No Sonic Youth = No Nirvana

Part credit for this post goes to a gentleman called Brett Robinson over on the LiveNirvana forum (if you’re interested in Nirvana I genuinely recommend the site and the forum — I’ve used the site for years but only recently engaged with the forum and the intelligence and knowledge present is awe-inspiring.) A discussion was started a couple weeks back asking people to suggest “The Top Five Most Important Concerts to Nirvana’s History.” Brett pointed to the show in Hoboken, New Jersey on July 13, 1989 on the basis that it’s the night Sonic Youth saw first saw Nirvana play live. I agree wholeheartedly.

Melvins acted as the role model to a young Kurt Cobain trying to seek a social setting for present-day teen survival and also looking for a longer-term means of escape from that setting. Melvins served wonderfully for those first few years, yet having discovered the limitations of the indie scene as it stood in 1989-1990 — living on the breadline, unenviable touring conditions, limited studio time and budget — the band needed something new.

The example of major label moves had been set by many recent underground bands; Mother Love Bone, The Posies, Soundgarden and Alice in Chains among others. But the foremost band in the Eighties underground was always Sonic Youth. If Nirvana could be considered ambitious it’s in reaching past all their other compatriots to make comparisons to the band that had, at that point, become the biggest alternative act without crossing over or compromising with mainstream tastes. Having left Melvins behind already, with the buzz building, Sonic Youth became the next critical role model.

It’s intriguing how others have either taken up the chant or saw the comparison too. There’s the well known quotation from 1988 that “Nirvana could become…. better than the Melvins!” yet the comparisons changed:

Keith Cameron: “’people were saying, you know, one day, they might be as big as Sonic Youth.”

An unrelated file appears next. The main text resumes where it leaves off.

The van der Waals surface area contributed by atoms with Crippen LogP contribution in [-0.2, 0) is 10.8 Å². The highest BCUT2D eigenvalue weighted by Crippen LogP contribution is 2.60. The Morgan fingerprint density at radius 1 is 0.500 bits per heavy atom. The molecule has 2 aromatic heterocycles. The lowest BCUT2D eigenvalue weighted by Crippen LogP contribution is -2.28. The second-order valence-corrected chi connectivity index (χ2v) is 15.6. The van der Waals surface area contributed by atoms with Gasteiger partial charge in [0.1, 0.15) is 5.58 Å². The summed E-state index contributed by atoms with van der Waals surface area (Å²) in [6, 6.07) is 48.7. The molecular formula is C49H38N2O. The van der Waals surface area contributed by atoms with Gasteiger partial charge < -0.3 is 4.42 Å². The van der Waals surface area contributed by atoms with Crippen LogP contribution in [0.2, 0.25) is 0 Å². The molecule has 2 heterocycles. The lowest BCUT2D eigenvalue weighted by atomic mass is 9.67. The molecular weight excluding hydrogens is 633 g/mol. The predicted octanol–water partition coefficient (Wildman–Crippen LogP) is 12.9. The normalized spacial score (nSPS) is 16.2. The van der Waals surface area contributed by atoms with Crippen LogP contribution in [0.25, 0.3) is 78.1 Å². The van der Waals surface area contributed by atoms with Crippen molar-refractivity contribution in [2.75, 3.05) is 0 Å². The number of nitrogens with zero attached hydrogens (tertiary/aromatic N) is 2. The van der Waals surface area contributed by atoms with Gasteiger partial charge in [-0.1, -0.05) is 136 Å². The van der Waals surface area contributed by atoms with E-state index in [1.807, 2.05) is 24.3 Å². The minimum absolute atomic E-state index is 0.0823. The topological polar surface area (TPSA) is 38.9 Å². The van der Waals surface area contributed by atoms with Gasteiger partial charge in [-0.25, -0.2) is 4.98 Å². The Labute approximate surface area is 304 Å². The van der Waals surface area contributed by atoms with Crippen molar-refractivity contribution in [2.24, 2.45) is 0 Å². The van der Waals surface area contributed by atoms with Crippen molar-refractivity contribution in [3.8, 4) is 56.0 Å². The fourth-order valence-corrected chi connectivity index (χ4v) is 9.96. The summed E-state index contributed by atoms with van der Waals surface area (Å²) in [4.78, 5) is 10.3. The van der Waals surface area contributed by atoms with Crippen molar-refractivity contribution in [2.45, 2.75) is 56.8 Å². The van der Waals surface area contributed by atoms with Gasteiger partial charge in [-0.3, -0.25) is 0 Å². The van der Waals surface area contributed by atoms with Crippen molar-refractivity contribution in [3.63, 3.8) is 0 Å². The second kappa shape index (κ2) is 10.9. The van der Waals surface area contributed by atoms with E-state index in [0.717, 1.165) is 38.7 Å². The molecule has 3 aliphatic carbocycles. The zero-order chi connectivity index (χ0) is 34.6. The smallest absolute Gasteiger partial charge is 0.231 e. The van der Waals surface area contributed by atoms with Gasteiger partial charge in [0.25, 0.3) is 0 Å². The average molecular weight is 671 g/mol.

Dave Grohl in 2011 on Nevermind: “Holy shit! We’re going to be as big as Sonic Youth!”

Everett True in Nirvana: The True Story: “’Yeah, as big as Sonic Youth at least, or the Pixies…”

Anton Brookes: “our idea of the ‘Top 10’ was being as big as Sonic Youth or the Pixies…”

Krist Novoselic in 1992: “‘We wanted to do as good as Sonic Youth…”

A lot of these quotations are post-event comparisons but they coincide absolutely with the vision available in 1990 of what success for a band that wasn’t soaked in mainstream glitz meant.

Nirvana followed Sonic Youth onto Gold Mountain for a very clear reason as described in 2011 by Danny Goldberg, “John and I signed Sonic Youth, who were very good at picking opening bands…They chose Nirvana to open for them on a European tour, and I recall John coming back and saying that we should manage Nirvana. Then Thurston called me and told me how great they were. I really trusted Sonic Youth. We met with Nirvana, and they trusted us because they trusted Sonic Youth.” Just like Dale Crover’s presence had persuaded Jack Endino to open his doors to Nirvana in 1988, Sonic Youth got Nirvana their management company thanks to firstly, taking Nirvana with them for seven shows in August 1990 (at that point the largest shows Nirvana had been a part of), then personally asking for it to happen.

Precisely the same thing happens again with Kim Gordon apparently responsible for persuading Nirvana that DGC was the label they should go with. It’s like Sonic Youth had adopted Nirvana. A year later Sonic Youth again take Nirvana with them for a month of touring in August including their first substantial festival appearances at the Reading Festival, Monsters of Spex, Pukkelpop, Überschall 91 and Ein Abend in Wien.

Nirvana continue, even after fame, to mimic the Sonic Youth mode of behaviour whether deliberately or through some shared underground heritage. The sponsorship of other bands — whether The Raincoats, The Vaselines, Melvins — was something Sonic Youth had been doing for years, bringing up other acts as tour support or barracking the industry to get them releases. Also Cobain’s diversion into production (with Melvins in 1992 and 1993) had been prefigured by Lee Ranaldo’s work for Babes in Toyland and Kim Gordon’s work for Hole.

So, while not as fundamental to Nirvana’s sound as Melvins were in the early days, Sonic Youth had an equally strong influence on pushing Nirvana into the limelight, onto the major label stage, and providing an aim, something to emulate. Later, reading interviews where one or other member of Sonic Youth states things like “I think anybody who knew Kurt fantasizes about some conversation that they could have had with him that might have saved this person from such a tragedy…” it still has that feel of the elders watching over their kid brother.

Anyways, this is a scrap from the April 1994 edition of Metal Hammer magazine which I bought for the Kurt Cobain tribute. It was also the first time I had come into contact with Sonic Youth. This single purchase thus bid farewell to Kurt at the same time as introducing me to the band that became the single most important influence on my music-consuming tastes and directions. I’d like to confess at this point to having seventy-seven Sonic Youth (and related) releases…

Curse you Metal Hammer, April 1994 for your impact on my budgets!!


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